Vignette 5: Status and roles

Angelica: “Our institution has introduced a range of online language development resources. We’ve found that academic teaching staff are critically important when it comes to encouraging students to access these and other forms of support. Where this happens we know that participation rates are higher. Some members of the teaching staff expressed the view that they should be involved in the process of developing such resources, though, which they aren’t at the moment.”

David: “At our university, we’ve expressed support for the idea of embedding language development in the disciplines but there are issues with introducing it in practice. We’ve found that academic staff are wary about the additional workload that it might bring, and some are concerned about their own competence in this area. What’s more, many academics don’t see why language development should be part of their role at all. At the same time, they may also be reluctant to work with language and learning specialists as they’re worried that they’ll lose important elements of the curriculum to make space for language teaching. What we’re lacking at the moment is an environment of mutual respect and trust that can help us move forward on the issue.”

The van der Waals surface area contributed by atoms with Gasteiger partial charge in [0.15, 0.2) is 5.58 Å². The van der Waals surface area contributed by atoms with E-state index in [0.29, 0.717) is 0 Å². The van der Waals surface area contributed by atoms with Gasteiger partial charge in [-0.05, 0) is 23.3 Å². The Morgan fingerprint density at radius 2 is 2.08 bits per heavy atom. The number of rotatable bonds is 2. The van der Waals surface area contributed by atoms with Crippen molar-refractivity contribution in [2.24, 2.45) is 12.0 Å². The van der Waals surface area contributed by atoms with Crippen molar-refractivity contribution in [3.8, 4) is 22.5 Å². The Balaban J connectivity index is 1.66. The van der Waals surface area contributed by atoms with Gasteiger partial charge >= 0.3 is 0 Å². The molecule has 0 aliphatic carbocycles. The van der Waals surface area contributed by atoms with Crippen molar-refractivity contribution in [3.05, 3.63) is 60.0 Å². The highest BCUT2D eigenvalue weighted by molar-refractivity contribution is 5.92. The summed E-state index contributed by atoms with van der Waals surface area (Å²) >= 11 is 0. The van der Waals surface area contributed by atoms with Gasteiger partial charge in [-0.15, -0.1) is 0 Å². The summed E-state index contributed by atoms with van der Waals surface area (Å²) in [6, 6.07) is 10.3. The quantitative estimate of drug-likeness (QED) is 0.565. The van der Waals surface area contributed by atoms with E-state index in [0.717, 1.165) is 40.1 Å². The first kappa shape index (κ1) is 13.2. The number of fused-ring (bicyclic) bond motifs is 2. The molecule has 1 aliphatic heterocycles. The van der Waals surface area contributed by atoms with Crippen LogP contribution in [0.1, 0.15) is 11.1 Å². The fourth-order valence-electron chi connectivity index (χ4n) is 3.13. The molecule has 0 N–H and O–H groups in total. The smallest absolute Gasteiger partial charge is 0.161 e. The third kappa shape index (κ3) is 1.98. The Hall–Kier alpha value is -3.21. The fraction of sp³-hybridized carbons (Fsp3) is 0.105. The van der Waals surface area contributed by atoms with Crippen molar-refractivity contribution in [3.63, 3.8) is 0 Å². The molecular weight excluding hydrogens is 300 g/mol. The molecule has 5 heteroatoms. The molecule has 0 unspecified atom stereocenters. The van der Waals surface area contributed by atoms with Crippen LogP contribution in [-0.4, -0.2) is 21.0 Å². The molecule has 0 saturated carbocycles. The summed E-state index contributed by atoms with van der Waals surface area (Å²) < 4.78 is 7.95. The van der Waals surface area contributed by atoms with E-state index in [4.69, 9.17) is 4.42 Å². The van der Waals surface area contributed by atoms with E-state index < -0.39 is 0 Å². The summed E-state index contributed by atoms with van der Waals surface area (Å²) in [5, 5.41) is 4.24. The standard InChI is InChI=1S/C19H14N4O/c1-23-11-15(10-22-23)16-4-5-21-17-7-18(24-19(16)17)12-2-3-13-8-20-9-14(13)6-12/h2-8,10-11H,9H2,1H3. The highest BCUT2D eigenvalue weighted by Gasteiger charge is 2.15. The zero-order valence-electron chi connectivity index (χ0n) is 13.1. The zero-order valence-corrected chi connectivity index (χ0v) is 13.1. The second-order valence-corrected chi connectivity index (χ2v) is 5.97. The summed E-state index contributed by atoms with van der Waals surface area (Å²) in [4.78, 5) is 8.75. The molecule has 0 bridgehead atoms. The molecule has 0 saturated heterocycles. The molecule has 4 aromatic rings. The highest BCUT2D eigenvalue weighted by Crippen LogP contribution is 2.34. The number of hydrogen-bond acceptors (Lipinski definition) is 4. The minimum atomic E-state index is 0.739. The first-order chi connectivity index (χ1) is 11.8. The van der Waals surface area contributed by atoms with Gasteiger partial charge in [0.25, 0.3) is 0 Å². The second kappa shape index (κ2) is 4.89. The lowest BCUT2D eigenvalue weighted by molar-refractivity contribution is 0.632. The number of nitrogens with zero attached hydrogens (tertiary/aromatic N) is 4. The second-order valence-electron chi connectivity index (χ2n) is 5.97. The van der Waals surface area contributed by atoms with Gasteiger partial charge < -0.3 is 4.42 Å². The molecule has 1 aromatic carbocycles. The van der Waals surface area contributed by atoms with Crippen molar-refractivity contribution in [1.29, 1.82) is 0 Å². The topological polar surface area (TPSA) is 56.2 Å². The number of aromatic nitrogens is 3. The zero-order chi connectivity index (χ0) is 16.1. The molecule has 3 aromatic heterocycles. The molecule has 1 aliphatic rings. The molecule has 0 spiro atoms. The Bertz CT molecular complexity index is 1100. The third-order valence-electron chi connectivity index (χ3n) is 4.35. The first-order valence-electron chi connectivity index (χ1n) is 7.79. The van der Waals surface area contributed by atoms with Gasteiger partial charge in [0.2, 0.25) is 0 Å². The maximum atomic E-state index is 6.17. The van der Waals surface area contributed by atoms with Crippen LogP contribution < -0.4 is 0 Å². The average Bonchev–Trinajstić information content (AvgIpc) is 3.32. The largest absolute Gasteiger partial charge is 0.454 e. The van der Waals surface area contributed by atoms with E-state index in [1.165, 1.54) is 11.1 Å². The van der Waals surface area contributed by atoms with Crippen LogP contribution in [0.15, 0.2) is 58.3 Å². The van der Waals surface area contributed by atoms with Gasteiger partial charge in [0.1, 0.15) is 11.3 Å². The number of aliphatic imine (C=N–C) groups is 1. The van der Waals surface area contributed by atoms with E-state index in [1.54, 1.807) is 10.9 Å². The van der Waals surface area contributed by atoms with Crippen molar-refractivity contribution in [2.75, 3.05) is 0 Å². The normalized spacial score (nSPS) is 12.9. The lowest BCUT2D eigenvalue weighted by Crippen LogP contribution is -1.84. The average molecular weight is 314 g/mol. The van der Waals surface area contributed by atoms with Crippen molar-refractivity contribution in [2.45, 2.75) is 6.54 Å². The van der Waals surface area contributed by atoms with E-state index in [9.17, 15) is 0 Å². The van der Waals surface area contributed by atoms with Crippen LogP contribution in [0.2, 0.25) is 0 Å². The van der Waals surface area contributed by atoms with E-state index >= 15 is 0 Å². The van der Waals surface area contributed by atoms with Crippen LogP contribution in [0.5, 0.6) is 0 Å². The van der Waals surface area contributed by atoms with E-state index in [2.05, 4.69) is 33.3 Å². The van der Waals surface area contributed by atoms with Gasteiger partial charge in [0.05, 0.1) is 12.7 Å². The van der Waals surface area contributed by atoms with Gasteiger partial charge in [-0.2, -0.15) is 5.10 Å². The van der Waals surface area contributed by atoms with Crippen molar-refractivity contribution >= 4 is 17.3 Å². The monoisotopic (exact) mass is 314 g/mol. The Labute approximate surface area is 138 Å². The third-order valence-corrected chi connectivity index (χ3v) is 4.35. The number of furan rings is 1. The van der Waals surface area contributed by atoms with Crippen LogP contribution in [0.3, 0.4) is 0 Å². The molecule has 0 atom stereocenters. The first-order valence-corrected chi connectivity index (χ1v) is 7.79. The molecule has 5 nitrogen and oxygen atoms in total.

Karen: “The most contentious issue in our university is whether academic language and learning staff or the ELICOS centre should have primary responsibility for post-entry language assessment and development. It has led to a fair amount of divisiveness in our institution. It is an issue because it reflects on the status and activities of language specialists. In our university, the academic language and learning staff are academics who teach academic literacy and undertake research, while the ELICOS teachers are sessional, teach EFL and are paid at ELICOS award rates. It really is the elephant in the room.”